The Washington Commanders announced on Wednesday that owners Dan and Tanya Snyder have hired Bank of America Securities to "consider potential transactions" regarding the team.
Statement from the Commanders says they're considering "potential transactions" pic.twitter.com/2kzruHjw3I
— Jonathan Jones (@jjones9) November 2, 2022
Does this mean the Snyders are actually going to sell the team? Maybe, but also maybe not. The Washington Post's Nicki Jhabvala attempted to gain more clarity on what the Snyders are intending to sell and was told that they could be selling the entire team or possibly just a minority stake.
When asked for clarification on whether the Snyders intend to sell the entire team or a minority interest, a Commanders spokesperson said: "We are exploring all options."https://t.co/2pV2Q2AJWE
— Nicki Jhabvala (@NickiJhabvala) November 2, 2022
So much controversy with Dan Snyder, Commanders
Dan Snyder and the Commanders have been embroiled in several years of controversy regarding the alleged sexual harassment and violation of cheerleaders' privacy, the alleged discrimination and harassment of women in the workplace, and the team name. Snyder and the Commanders have been sued multiple times by former team cheerleaders and female employees, and have more recently been accused of holding back ticket revenue that should have gone to the league.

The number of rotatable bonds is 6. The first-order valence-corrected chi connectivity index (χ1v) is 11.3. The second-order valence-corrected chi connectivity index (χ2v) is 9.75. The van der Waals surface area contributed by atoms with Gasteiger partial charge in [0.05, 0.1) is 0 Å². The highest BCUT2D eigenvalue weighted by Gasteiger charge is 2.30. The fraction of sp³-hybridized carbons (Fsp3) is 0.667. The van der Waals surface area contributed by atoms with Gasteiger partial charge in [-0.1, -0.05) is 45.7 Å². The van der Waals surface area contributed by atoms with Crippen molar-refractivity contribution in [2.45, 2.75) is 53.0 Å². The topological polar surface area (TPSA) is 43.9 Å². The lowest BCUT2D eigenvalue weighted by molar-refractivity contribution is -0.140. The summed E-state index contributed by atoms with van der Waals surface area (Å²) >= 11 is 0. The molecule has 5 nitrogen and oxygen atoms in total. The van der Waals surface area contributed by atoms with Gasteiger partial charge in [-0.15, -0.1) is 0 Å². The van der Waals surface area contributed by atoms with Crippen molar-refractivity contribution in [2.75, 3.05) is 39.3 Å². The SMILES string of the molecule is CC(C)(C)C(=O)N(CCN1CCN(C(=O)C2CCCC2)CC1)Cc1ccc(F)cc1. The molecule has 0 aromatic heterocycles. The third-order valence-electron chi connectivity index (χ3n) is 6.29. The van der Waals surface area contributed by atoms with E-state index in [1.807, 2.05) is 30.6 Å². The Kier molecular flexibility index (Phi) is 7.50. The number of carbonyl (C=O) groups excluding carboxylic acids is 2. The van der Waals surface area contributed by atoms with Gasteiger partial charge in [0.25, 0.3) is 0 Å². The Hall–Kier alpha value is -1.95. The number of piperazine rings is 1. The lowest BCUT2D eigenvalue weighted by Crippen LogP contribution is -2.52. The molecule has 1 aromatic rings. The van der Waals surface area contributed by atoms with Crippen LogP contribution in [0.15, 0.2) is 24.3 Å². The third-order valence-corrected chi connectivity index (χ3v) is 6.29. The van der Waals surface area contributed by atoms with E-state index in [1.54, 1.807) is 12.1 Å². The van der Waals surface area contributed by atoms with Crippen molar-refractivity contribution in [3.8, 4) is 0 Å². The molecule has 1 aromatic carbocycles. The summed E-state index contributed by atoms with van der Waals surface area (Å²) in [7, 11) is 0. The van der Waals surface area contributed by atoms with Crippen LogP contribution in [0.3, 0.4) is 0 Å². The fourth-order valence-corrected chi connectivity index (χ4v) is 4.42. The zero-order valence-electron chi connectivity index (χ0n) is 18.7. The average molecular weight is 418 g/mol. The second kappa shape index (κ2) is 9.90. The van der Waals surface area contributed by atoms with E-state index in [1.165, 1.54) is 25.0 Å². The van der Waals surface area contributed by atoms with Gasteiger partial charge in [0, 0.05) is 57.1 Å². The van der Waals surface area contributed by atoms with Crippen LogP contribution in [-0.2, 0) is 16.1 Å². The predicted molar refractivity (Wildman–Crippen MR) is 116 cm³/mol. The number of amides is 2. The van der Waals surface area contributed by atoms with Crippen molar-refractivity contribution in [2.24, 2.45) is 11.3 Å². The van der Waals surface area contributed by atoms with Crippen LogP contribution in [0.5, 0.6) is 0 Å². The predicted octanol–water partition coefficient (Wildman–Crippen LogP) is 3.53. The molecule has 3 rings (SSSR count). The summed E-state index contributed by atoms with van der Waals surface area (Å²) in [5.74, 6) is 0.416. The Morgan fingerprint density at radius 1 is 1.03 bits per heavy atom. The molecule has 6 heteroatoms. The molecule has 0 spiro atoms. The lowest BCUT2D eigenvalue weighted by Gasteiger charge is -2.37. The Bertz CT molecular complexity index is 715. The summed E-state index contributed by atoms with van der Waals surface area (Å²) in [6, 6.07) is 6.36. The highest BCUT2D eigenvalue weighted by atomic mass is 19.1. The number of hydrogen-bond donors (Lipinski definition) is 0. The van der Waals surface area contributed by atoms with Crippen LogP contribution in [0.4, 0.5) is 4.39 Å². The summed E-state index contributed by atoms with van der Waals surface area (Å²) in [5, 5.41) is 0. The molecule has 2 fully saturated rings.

Snyder was removed from the team's day-to-day operations last year following an investigation into harassment and toxic workplace claims, and replaced by his wife, Tanya. But the lack of a written report from that investigation, which was conducted by a lawyer originally hired by Snyder, led to a Congressional investigation which required depositions from commissioner Roger Goodell and Snyder himself, among others. The Congressional investigation is still ongoing, and the transcript from Snyder's deposition has yet to be released. Snyder is also currently being investigated by the NFL for, among other things, additional allegations of sexual harassment made against him specifically.
That list of crimes and accusations is far, far from complete, and it doesn't really begin to describe how Snyder has become an ugly, throbbing boil on the butt of the NFL. Yet until a few weeks ago, at the NFL owners meetings, not one executive had spoken out about him. Indianapolis Colts team owner Jim Irsay became the first owner to speak out against Snyder and publicly support his removal.
“I believe,” Irsay said, “that there’s merit to remove him as owner of the [Commanders].” Irsay went on to mention the team's toxic workplace environment and the accusations of financial impropriety.
It was only one owner's voice, but at the very least it signaled that not all owners were willing to stay quiet about one of their own continuing to degrade the NFL brand by allegedly acting like the world's dimmest and most overconfident low-level mobster.